There is also the concern that these provisions could be applied to locations where there is no housing pressure, such as for speculative coastal subdivision. Where the Bill is specific that the provisions apply to “urban” environments, the definition of the National Policy Statement on Urban Development Capacity should prevail, ie “Urban environment means an area of land containing, or intended to contain, a concentrated settlement of 10,000 people or more and any associated business land, irrespective of local authority or statistical boundaries”.

Application of this definition has, for instance, removed most of the area of the Far North District from the Policy Statement’s jurisdiction. It would appear that not all applications of the fast track process eliminate all “non urban environment” areas.

10 comments on “Some flaws of the Resource Amendment Legislation Bill ”

  1. Ad 1

    For the first three terms after the 1989 local government reforms, this kind of strengthening of Ministerial powers generally would have been horrifying. But after nearly 30 years of really uneven local government planning, enforcement, and engagement, and just timid and squeamish planning by the larger cities, I’m almost surprised this government hasn’t really gone harder.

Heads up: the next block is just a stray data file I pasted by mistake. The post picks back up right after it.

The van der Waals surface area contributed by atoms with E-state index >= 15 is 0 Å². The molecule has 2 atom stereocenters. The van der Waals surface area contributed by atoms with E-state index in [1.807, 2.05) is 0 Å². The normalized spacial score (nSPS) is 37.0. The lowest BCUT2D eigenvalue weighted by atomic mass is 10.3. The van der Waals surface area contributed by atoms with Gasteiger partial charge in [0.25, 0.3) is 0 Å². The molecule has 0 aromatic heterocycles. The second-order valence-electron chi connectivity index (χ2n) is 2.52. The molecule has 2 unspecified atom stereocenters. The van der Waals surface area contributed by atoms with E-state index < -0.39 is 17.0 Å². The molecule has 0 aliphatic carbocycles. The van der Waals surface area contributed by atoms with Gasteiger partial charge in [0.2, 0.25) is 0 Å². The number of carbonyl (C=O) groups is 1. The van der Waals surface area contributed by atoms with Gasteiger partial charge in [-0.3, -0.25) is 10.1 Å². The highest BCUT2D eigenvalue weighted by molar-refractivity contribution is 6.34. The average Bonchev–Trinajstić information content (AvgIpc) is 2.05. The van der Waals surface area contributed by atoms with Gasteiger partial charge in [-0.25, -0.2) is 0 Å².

When you look across the lack of prosecutions in smaller areas, the incoherent planning of Auckland giving us worse traffic jams than Hong Kong, the stupid water quality decisions and their long term effects, it’s pretty hard to have sympathy.

    So my core problem isn’t greater Ministerial intervention, or notification, and it sure ain’t urban development. I can see the cases for that.

    My problem is that there’s a lack of policy about the form of New Zealand’s growth as a whole:
    – Water and land allocation together
    – Urban form and centralisation
    – The limits of the biosphere including the DoC estate
    – How we as a whole want the physical form of New Zealand to change.

    I am sick of this government tinkering without a plan, and not broadening out and settling the bigger related policy questions that need regular questioning. This is the wrong government to even attempt that.

    • lprent 1.1